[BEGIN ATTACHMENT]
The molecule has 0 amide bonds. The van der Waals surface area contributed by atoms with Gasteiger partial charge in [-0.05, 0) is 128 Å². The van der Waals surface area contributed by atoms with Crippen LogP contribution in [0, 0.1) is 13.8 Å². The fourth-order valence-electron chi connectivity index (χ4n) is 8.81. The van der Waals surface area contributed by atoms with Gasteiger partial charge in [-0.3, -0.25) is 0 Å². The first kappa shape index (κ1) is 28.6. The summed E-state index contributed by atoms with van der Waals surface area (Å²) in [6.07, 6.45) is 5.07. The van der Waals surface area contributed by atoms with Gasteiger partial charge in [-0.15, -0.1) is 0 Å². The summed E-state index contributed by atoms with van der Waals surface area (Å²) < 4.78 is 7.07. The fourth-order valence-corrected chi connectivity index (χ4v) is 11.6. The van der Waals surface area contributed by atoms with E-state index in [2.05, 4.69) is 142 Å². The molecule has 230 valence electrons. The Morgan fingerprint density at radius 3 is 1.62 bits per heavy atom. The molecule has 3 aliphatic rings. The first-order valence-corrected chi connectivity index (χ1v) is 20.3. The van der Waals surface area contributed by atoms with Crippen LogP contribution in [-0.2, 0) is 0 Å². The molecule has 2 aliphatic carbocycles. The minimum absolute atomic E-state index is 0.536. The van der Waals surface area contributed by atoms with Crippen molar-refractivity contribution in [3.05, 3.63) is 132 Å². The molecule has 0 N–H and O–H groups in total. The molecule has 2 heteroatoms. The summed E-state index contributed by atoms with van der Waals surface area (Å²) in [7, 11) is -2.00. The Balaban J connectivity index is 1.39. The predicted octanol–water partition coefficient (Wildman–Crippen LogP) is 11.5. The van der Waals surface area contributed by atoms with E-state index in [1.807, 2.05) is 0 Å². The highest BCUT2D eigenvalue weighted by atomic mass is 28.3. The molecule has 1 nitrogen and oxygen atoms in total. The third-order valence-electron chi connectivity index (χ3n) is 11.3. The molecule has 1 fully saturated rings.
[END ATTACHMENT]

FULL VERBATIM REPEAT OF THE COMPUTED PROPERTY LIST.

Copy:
The molecule has 0 amide bonds. The van der Waals surface area contributed by atoms with Gasteiger partial charge in [-0.05, 0) is 128 Å². The van der Waals surface area contributed by atoms with Crippen LogP contribution in [0, 0.1) is 13.8 Å². The fourth-order valence-electron chi connectivity index (χ4n) is 8.81. The van der Waals surface area contributed by atoms with Gasteiger partial charge in [-0.3, -0.25) is 0 Å². The first kappa shape index (κ1) is 28.6. The summed E-state index contributed by atoms with van der Waals surface area (Å²) in [6.07, 6.45) is 5.07. The van der Waals surface area contributed by atoms with Gasteiger partial charge in [-0.15, -0.1) is 0 Å². The summed E-state index contributed by atoms with van der Waals surface area (Å²) < 4.78 is 7.07. The fourth-order valence-corrected chi connectivity index (χ4v) is 11.6. The van der Waals surface area contributed by atoms with E-state index in [2.05, 4.69) is 142 Å². The molecule has 230 valence electrons. The Morgan fingerprint density at radius 3 is 1.62 bits per heavy atom. The molecule has 3 aliphatic rings. The first-order valence-corrected chi connectivity index (χ1v) is 20.3. The van der Waals surface area contributed by atoms with Crippen LogP contribution in [-0.2, 0) is 0 Å². The molecule has 2 aliphatic carbocycles. The minimum absolute atomic E-state index is 0.536. The van der Waals surface area contributed by atoms with Crippen molar-refractivity contribution in [3.05, 3.63) is 132 Å². The molecule has 0 N–H and O–H groups in total. The molecule has 2 heteroatoms. The summed E-state index contributed by atoms with van der Waals surface area (Å²) in [7, 11) is -2.00. The Balaban J connectivity index is 1.39. The predicted octanol–water partition coefficient (Wildman–Crippen LogP) is 11.5. The van der Waals surface area contributed by atoms with E-state index in [1.807, 2.05) is 0 Å². The highest BCUT2D eigenvalue weighted by atomic mass is 28.3. The molecule has 1 nitrogen and oxygen atoms in total. The third-order valence-electron chi connectivity index (χ3n) is 11.3. The molecule has 1 fully saturated rings.